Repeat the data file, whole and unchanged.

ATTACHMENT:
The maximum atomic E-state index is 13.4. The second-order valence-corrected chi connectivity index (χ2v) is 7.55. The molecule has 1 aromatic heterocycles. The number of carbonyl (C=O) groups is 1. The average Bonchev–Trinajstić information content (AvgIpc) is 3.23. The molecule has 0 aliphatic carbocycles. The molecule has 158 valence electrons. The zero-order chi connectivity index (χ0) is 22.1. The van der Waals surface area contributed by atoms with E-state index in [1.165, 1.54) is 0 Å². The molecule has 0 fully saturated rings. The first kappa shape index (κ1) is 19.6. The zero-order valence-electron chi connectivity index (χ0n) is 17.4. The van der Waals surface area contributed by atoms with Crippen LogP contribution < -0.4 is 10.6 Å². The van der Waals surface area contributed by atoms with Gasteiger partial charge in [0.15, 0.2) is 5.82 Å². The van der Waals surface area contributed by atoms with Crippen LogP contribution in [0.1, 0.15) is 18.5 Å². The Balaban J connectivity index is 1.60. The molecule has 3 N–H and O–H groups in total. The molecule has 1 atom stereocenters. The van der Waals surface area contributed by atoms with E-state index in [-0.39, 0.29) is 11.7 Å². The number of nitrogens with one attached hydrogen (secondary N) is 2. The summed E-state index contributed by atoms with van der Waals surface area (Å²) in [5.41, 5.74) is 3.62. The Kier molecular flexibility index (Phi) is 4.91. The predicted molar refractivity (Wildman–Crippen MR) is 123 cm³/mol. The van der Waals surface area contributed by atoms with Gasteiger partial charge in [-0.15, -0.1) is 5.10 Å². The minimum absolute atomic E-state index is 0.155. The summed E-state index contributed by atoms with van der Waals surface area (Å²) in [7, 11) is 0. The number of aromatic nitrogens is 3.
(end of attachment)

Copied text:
The maximum atomic E-state index is 13.4. The second-order valence-corrected chi connectivity index (χ2v) is 7.55. The molecule has 1 aromatic heterocycles. The number of carbonyl (C=O) groups is 1. The average Bonchev–Trinajstić information content (AvgIpc) is 3.23. The molecule has 0 aliphatic carbocycles. The molecule has 158 valence electrons. The zero-order chi connectivity index (χ0) is 22.1. The van der Waals surface area contributed by atoms with E-state index in [1.165, 1.54) is 0 Å². The molecule has 0 fully saturated rings. The first kappa shape index (κ1) is 19.6. The zero-order valence-electron chi connectivity index (χ0n) is 17.4. The van der Waals surface area contributed by atoms with Crippen LogP contribution < -0.4 is 10.6 Å². The van der Waals surface area contributed by atoms with Gasteiger partial charge in [0.15, 0.2) is 5.82 Å². The van der Waals surface area contributed by atoms with Crippen LogP contribution in [0.1, 0.15) is 18.5 Å². The Balaban J connectivity index is 1.60. The molecule has 3 N–H and O–H groups in total. The molecule has 1 atom stereocenters. The van der Waals surface area contributed by atoms with E-state index in [-0.39, 0.29) is 11.7 Å². The number of nitrogens with one attached hydrogen (secondary N) is 2. The summed E-state index contributed by atoms with van der Waals surface area (Å²) in [5.41, 5.74) is 3.62. The Kier molecular flexibility index (Phi) is 4.91. The predicted molar refractivity (Wildman–Crippen MR) is 123 cm³/mol. The van der Waals surface area contributed by atoms with Gasteiger partial charge in [-0.15, -0.1) is 5.10 Å². The minimum absolute atomic E-state index is 0.155. The summed E-state index contributed by atoms with van der Waals surface area (Å²) in [7, 11) is 0. The number of aromatic nitrogens is 3.